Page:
In my opinion, its part of the craft "backlash" against macro beer. The basic 3 ways you can go away from BMC is to be hoppier (IPA) Darker (Stout) and more ABV (Imperial). When a large part of the market is younger people who want to differentiate themselves from "the pack" or be rebels, they want to drink something that is as far away from "normal beer" as possible. This sets up the push for big IIPAs and RISs. I think as craft beer is getting more steam, and filling up more taps in more restaurants, there is more of a push for balance and drinkability. I have noticed that when I go out to a restaurant with a good taplist, there is always 3-4 IPAs, but there are a lot of browns, saisons, and other lighter, more food friendly beers available.
Secondly, when you look at RateBeer or BeerAdvocate, you see rarer beers get better ratings. Worthy Brewing makes a great Koelsch that is 4%, and if I am not careful, I can drink a sixer of it in one day. It will never rate highly, because I can pick it up at the local grocery store. The "top beers in america" are always the ones where the hype outpaces the flavor.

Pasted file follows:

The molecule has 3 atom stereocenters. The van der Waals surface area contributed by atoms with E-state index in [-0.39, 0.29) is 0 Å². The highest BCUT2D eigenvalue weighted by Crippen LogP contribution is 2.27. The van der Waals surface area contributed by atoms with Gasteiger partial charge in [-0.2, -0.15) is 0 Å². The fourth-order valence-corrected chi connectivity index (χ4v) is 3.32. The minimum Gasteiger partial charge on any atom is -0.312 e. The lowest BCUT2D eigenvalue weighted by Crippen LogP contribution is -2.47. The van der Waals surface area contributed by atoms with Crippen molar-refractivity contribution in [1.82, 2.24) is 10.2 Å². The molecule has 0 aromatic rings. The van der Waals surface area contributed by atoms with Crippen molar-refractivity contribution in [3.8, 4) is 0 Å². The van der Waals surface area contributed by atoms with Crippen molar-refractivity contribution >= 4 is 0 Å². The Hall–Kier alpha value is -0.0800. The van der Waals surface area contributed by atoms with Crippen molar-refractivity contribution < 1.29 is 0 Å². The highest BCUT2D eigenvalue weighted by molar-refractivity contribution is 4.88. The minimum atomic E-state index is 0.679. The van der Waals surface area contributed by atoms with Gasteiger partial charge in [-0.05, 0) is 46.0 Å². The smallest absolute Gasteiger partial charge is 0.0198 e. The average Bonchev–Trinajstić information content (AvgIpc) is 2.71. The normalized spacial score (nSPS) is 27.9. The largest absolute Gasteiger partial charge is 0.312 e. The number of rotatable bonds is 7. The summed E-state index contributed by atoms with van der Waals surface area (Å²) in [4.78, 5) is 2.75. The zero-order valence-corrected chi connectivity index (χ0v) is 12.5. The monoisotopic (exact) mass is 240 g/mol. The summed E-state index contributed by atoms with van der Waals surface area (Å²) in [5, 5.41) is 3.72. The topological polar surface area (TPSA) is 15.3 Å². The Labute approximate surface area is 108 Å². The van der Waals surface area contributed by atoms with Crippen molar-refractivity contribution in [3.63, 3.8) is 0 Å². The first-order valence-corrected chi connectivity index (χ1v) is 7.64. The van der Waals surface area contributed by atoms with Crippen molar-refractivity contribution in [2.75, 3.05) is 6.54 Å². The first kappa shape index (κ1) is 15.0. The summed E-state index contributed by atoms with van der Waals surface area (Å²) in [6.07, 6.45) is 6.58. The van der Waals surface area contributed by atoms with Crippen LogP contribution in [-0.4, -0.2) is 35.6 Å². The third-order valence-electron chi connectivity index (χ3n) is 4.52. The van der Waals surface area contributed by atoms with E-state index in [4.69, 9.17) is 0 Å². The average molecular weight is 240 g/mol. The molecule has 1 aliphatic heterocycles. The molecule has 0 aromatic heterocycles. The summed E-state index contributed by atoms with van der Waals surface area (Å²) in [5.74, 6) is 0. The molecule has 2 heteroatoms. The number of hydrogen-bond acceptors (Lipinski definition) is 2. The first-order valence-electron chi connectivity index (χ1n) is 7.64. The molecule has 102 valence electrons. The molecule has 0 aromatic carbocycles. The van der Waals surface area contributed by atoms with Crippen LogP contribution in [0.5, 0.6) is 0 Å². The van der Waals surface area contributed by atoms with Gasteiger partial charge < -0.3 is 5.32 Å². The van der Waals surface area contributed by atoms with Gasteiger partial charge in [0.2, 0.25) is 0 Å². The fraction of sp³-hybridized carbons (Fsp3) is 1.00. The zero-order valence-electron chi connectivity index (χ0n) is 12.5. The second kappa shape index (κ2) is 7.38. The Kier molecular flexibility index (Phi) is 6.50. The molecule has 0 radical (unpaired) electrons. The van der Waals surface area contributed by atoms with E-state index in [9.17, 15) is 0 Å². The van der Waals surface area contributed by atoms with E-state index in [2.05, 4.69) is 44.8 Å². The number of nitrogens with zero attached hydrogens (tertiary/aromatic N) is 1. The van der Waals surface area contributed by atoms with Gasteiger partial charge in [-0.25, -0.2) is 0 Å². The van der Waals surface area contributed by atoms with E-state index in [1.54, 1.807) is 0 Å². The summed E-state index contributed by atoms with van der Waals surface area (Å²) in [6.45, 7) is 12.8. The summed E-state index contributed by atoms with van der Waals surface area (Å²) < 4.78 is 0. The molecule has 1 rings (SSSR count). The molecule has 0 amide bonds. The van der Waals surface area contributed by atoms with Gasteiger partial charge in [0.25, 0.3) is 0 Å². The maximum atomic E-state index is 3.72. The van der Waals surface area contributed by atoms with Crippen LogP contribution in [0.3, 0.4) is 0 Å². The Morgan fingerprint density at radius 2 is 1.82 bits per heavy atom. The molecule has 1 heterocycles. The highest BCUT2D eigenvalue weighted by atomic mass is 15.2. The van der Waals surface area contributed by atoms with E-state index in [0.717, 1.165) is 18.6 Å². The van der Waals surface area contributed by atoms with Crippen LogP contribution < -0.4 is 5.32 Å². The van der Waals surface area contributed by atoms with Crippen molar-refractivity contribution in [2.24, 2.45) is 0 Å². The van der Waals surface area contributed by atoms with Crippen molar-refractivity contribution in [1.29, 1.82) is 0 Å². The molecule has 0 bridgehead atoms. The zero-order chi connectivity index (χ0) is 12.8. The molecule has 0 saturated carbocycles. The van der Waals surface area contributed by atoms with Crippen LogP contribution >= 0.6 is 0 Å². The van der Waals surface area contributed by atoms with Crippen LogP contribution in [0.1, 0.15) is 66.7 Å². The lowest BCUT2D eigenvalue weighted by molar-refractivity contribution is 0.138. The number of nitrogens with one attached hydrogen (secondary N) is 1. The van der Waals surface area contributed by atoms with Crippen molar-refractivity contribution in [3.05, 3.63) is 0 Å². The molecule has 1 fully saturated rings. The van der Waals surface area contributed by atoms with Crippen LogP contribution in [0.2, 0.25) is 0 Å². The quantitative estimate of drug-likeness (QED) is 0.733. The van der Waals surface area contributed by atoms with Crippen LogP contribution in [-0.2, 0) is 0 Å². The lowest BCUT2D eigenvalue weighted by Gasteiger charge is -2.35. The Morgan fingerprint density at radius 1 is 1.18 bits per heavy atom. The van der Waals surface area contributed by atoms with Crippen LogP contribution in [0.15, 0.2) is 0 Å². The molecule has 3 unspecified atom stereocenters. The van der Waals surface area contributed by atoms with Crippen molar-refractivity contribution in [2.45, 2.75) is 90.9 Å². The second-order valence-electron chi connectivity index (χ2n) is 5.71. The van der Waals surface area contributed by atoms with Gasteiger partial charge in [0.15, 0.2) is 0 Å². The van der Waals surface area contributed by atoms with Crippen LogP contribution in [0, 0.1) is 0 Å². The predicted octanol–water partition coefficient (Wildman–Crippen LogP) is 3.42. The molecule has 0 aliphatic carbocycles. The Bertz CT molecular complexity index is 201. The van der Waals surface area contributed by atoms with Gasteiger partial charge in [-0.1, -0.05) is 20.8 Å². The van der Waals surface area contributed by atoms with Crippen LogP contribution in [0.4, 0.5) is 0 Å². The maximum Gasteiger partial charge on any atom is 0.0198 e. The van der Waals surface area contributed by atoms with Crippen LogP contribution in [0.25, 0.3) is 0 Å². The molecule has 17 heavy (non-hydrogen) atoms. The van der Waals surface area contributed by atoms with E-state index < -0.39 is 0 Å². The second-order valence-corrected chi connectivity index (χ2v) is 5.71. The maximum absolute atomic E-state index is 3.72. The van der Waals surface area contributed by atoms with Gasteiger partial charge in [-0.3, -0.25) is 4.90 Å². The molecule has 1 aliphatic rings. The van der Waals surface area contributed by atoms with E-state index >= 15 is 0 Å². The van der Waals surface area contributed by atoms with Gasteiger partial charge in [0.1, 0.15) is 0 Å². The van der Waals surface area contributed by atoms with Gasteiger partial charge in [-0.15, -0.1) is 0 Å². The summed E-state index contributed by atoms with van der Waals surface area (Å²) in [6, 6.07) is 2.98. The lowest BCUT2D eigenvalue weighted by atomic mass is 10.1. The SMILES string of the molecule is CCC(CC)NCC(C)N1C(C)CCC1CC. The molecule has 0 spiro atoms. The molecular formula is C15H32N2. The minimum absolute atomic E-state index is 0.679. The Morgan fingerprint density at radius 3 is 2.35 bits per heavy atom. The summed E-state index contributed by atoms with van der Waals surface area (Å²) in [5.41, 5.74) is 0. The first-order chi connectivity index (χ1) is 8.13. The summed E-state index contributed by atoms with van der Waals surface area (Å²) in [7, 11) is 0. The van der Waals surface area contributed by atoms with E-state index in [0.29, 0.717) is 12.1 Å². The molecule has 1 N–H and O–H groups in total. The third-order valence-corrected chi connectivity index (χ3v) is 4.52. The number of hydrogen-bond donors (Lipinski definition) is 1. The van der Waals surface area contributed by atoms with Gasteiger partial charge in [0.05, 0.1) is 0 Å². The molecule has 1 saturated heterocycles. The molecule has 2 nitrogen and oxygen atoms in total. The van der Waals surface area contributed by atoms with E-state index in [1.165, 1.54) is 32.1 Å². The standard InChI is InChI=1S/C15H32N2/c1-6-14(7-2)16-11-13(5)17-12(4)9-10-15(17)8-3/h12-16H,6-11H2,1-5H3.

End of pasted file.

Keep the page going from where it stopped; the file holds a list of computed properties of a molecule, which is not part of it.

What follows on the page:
so many bourbon-dominated "beers" and so many hop bombs and so many sours. Mmm, can you taste the rare?
I used to need bigger and bigger flavors to get excited too. Just like I needed hotter and hotter peppers/food to call it "spicy." But eventually I started to see nuance, balance, delicate characters. Instead of writing "tastes watery"
for everything that isn't extreme I started seeing the skill in some hand-crafted creations that were anything but blunt instruments for one ingredient or process.
I take the ratings with a grain of salt (and a little coriander and lacto and pilsner and wheat). A combination of the "per style" rating from RB along with the thoughts of some BA revewiers I've come to trust is going to get much more attention from me than the total score from either site.